Police confiscate journalist's naked photos


Officers seize film, saying pictures of nude woman are evidence; university apologizes to newspaper





ILLINOIS -- Northern Illinois University officials admitted violating the First Amendment after confiscating film from a school newspaper photographer in May.

The film contained pictures of a graduate student who took off all her clothes to protest remarks made by a speaker at a religious debate on campus. Because the police arrived too late to identify the woman, an officer approached Northern Star photography editor Kevin Slattery and asked for his camera. When he refused, a few plain-clothed officers arrived and told him if he did not give up the camera he would be arrested.

"I was upset because I didn't know my rights," Slattery said. "I knew something had gone wrong, that they were doing a procedure that was completely wrong."

Slattery wasn't the only one who knew something was not right. Star editor in chief Joe Biesk, who had been kept abreast of the situation by a Starreporter over the phone, said he was "furious."

"I felt really angry," Biesk said. "I felt like we were in a police state under martial law. I felt betrayed. The very people who are supposed to enforce the law and protect our freedoms were the same ones arbitrarily disregarding one of the very cornerstones of our nation-the First Amendment."

Biesk said he and the managing editor of the Starran over to the police station and successfully argued that a photographer's film is protected by the First Amendment and cannot legally be seized without a subpoena.

"At first, they didn't seem to even want to consider the possibility that they were wrong," Biesk said. "They simply said the film contained evidence for a crime that was committed. They tried to make me feel like I was in the wrong for being angry or upset. That made me even angrier."

Nearly three hours after the photographer had taken pictures of the debate and protester, the film was returned undeveloped.

Melanie Magara, a university spokeswoman, said even though it was an unfortunate experience, it taught the officers a lesson.

"It became absolutely clear to the [police] chief, within a very short period of time, that an error had been made, and the film was returned," Magara said. "I think it had the best possible conclusion it could have had not only because the Star got their film back [and] did not delay publication, but also because it provided a learning experience."

The Star staff, which was able to meet its deadline, learned a valuable lesson about the rights of the press, Staradviser Jim Killam said.

"I think the initial questions when this happened was, 'Hey can they do that?' And we all together said no," Killam said. "But it's good to find the reasoning behind that. You can study that type of thing in a classroom, but until it's in your face you don't learn it as deeply as in that type of a situation."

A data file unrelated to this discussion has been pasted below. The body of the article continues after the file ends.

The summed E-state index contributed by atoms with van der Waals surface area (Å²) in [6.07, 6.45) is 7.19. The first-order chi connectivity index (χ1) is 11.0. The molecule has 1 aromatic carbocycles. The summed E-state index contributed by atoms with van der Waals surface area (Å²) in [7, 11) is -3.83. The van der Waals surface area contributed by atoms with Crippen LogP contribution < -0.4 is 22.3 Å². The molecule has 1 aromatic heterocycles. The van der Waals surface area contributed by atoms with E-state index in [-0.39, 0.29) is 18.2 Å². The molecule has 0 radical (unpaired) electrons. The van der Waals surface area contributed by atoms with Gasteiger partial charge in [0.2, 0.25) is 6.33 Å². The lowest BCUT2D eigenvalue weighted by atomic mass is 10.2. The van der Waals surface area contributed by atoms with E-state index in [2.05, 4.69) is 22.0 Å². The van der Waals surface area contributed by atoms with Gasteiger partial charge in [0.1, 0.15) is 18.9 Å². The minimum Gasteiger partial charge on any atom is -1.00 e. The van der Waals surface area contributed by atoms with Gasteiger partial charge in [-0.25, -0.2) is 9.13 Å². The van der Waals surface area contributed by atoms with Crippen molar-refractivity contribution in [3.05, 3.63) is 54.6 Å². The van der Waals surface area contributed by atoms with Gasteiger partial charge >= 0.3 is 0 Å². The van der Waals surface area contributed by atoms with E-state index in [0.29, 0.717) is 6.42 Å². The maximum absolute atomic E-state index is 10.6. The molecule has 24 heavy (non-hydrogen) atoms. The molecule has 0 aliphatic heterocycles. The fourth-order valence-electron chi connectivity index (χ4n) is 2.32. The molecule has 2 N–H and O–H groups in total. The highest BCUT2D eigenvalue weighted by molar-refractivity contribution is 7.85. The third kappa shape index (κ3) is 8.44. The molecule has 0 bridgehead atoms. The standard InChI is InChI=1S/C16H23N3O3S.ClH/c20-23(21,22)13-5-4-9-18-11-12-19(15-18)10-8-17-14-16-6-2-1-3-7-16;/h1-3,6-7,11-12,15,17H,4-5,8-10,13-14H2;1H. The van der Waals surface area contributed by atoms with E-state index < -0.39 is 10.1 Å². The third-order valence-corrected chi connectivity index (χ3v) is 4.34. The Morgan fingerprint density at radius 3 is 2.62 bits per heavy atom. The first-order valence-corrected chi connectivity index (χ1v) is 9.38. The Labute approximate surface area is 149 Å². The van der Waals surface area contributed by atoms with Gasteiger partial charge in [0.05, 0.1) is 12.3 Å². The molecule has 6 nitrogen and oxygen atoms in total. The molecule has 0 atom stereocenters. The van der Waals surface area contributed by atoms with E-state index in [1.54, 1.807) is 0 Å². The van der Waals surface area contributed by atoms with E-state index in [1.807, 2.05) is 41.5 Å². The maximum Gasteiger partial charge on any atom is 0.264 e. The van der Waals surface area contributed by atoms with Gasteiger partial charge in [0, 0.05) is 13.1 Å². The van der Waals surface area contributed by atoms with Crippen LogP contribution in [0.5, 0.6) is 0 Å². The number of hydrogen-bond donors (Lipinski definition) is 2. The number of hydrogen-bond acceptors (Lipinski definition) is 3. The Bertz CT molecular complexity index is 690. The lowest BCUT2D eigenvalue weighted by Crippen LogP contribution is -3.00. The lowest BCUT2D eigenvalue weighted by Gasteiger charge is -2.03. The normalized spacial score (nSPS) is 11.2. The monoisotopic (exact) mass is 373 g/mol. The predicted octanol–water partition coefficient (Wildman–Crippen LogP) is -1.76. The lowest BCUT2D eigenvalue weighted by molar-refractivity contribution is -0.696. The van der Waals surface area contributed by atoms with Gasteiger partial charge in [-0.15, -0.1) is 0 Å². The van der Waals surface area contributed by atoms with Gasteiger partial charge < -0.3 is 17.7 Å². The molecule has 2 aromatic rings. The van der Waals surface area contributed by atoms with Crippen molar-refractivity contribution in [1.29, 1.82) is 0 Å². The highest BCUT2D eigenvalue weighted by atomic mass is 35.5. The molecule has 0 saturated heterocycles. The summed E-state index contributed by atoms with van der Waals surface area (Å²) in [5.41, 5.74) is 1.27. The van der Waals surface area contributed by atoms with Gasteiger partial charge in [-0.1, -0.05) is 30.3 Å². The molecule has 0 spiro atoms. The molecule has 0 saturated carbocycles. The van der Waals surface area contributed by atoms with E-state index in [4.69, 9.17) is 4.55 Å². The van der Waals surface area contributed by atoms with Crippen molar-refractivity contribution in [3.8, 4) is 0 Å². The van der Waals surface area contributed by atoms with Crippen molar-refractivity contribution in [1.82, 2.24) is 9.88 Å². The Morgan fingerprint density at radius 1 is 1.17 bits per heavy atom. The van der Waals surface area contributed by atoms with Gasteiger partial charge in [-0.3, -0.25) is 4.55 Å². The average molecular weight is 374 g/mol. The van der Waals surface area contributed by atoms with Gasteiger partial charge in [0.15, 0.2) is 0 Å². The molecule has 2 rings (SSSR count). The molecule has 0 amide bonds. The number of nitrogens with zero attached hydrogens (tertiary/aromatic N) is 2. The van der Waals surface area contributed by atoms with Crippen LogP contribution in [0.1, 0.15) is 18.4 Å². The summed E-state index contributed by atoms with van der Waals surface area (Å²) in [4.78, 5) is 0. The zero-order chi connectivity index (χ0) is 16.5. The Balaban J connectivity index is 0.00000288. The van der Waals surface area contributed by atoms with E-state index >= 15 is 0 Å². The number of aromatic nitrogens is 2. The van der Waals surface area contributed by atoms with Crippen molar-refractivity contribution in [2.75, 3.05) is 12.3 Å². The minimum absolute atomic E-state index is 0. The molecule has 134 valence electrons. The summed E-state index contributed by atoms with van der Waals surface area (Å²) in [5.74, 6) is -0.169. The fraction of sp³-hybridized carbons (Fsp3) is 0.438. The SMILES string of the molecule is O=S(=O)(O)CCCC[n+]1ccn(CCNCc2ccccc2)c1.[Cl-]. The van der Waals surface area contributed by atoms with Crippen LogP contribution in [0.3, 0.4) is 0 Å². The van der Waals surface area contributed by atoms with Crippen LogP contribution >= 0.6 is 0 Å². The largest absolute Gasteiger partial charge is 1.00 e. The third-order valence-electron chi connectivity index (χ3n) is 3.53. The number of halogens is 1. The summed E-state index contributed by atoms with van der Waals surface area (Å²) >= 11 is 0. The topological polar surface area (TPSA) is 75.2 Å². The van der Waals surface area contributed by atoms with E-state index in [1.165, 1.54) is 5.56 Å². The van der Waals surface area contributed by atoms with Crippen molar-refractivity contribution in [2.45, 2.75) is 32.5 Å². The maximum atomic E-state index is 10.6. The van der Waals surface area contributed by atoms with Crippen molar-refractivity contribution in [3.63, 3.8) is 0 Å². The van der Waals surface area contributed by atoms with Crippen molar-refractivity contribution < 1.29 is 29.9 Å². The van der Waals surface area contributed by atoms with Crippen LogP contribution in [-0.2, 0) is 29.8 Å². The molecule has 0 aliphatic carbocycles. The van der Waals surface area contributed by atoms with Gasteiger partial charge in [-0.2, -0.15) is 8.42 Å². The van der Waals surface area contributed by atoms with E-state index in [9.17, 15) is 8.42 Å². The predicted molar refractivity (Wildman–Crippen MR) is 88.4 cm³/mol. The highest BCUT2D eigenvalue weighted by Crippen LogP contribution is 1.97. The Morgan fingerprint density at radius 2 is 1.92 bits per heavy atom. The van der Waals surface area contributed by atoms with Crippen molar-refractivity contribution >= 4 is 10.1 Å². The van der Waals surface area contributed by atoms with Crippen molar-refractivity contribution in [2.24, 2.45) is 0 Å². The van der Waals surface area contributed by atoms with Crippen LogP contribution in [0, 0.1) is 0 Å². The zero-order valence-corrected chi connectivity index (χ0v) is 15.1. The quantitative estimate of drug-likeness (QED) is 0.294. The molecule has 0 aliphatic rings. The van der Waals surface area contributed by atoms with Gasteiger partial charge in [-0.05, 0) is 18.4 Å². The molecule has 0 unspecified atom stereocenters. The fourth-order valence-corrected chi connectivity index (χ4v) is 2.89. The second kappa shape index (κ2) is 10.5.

Slattery said he will be more apprehensive when dealing with administrators and campus police in the future.

"I learned not to believe in law enforcement and school officials when they say that something is truth and this is what's going to happen," Slattery said. "They claimed to know something and they didn't. They outright lied to me and made me feel like I was doing wrong, and I was actually just doing my job."

But the students were not the only ones who will be more apprehensive in the future. Magara said the situation also educated the officers.

"I really think from everything that I've heard, this boils down to an officer on the scene at a fairly confusing event that made an inappropriate decision," Magara said. "While that was unfortunate, I do think it provided a leaning experience for the campus police."

Even though Magara said the officers learned a lot from the experience, Killam believes there is more the university has learn about press freedom.

"On the part of the university, yeah, I was happy with the result, and we're still having some conversations," Killam said. "The opinion of the administrators was we'll give you the film back this time. But if the case had been more serious, we believe we have the right to confiscate film like that, and we disagree very much with that."

Killam would not elaborate on who in the administration felt that way, but Magara said she has not received that impression at all, adding that she believes there are certain circumstances in which the police's actions would be lawful.

"I don't know who gave Jim that impression," Magara said. "I suspect that there are times when photographs can be deemed legal material evidence, but I don't know what the law concerning that is so I can't really comment on that."


Fall 2000, reports